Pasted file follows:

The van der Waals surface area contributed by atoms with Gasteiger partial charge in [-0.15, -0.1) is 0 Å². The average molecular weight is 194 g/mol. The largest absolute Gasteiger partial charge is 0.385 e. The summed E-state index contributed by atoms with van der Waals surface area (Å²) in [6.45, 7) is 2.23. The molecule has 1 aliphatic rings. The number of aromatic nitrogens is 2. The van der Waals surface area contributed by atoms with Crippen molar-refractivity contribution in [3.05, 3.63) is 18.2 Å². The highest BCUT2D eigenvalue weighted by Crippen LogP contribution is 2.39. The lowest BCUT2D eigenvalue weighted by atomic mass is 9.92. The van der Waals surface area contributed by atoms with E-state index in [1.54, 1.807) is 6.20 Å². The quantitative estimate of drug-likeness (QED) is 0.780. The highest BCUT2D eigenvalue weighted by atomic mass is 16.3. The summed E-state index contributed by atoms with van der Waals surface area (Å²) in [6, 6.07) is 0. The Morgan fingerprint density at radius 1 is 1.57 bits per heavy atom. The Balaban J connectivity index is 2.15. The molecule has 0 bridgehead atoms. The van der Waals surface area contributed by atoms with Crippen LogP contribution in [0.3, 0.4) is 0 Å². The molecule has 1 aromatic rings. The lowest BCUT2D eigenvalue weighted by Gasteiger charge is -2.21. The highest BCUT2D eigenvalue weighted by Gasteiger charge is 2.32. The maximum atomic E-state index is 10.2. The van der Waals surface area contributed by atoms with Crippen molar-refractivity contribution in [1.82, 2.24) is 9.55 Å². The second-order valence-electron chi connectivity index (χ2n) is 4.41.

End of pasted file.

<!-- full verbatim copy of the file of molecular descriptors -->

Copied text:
The van der Waals surface area contributed by atoms with Gasteiger partial charge in [-0.15, -0.1) is 0 Å². The average molecular weight is 194 g/mol. The largest absolute Gasteiger partial charge is 0.385 e. The summed E-state index contributed by atoms with van der Waals surface area (Å²) in [6.45, 7) is 2.23. The molecule has 1 aliphatic rings. The number of aromatic nitrogens is 2. The van der Waals surface area contributed by atoms with Crippen molar-refractivity contribution in [3.05, 3.63) is 18.2 Å². The highest BCUT2D eigenvalue weighted by Crippen LogP contribution is 2.39. The lowest BCUT2D eigenvalue weighted by atomic mass is 9.92. The van der Waals surface area contributed by atoms with E-state index in [1.54, 1.807) is 6.20 Å². The quantitative estimate of drug-likeness (QED) is 0.780. The highest BCUT2D eigenvalue weighted by atomic mass is 16.3. The summed E-state index contributed by atoms with van der Waals surface area (Å²) in [6, 6.07) is 0. The Morgan fingerprint density at radius 1 is 1.57 bits per heavy atom. The Balaban J connectivity index is 2.15. The molecule has 0 bridgehead atoms. The van der Waals surface area contributed by atoms with Crippen LogP contribution in [0.3, 0.4) is 0 Å². The molecule has 1 aromatic rings. The lowest BCUT2D eigenvalue weighted by Gasteiger charge is -2.21. The highest BCUT2D eigenvalue weighted by Gasteiger charge is 2.32. The maximum atomic E-state index is 10.2. The van der Waals surface area contributed by atoms with Crippen molar-refractivity contribution in [1.82, 2.24) is 9.55 Å². The second-order valence-electron chi connectivity index (χ2n) is 4.41.